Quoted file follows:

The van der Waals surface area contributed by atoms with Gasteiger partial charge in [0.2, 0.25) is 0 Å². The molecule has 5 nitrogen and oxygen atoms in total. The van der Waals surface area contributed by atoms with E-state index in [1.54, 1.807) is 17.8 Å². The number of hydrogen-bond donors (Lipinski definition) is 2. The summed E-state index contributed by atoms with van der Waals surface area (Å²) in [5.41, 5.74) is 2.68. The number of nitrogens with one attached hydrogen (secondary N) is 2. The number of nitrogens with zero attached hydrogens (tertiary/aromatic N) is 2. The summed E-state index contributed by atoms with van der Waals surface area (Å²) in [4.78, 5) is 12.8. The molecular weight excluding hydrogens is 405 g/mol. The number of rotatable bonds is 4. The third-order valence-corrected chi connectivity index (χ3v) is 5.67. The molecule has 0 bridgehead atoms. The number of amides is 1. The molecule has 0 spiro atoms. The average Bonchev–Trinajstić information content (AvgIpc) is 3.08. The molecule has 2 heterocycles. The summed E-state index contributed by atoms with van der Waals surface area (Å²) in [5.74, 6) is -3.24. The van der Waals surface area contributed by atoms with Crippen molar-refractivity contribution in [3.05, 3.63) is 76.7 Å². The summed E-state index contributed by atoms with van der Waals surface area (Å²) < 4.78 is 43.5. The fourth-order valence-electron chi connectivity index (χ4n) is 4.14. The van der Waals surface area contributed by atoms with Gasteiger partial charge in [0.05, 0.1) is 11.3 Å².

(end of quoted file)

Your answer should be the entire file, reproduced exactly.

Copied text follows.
The van der Waals surface area contributed by atoms with Gasteiger partial charge in [0.2, 0.25) is 0 Å². The molecule has 5 nitrogen and oxygen atoms in total. The van der Waals surface area contributed by atoms with E-state index in [1.54, 1.807) is 17.8 Å². The number of hydrogen-bond donors (Lipinski definition) is 2. The summed E-state index contributed by atoms with van der Waals surface area (Å²) in [5.41, 5.74) is 2.68. The number of nitrogens with one attached hydrogen (secondary N) is 2. The number of nitrogens with zero attached hydrogens (tertiary/aromatic N) is 2. The summed E-state index contributed by atoms with van der Waals surface area (Å²) in [4.78, 5) is 12.8. The molecular weight excluding hydrogens is 405 g/mol. The number of rotatable bonds is 4. The third-order valence-corrected chi connectivity index (χ3v) is 5.67. The molecule has 0 bridgehead atoms. The number of amides is 1. The molecule has 0 spiro atoms. The average Bonchev–Trinajstić information content (AvgIpc) is 3.08. The molecule has 2 heterocycles. The summed E-state index contributed by atoms with van der Waals surface area (Å²) in [5.74, 6) is -3.24. The van der Waals surface area contributed by atoms with Crippen molar-refractivity contribution in [3.05, 3.63) is 76.7 Å². The summed E-state index contributed by atoms with van der Waals surface area (Å²) < 4.78 is 43.5. The fourth-order valence-electron chi connectivity index (χ4n) is 4.14. The van der Waals surface area contributed by atoms with Gasteiger partial charge in [0.05, 0.1) is 11.3 Å².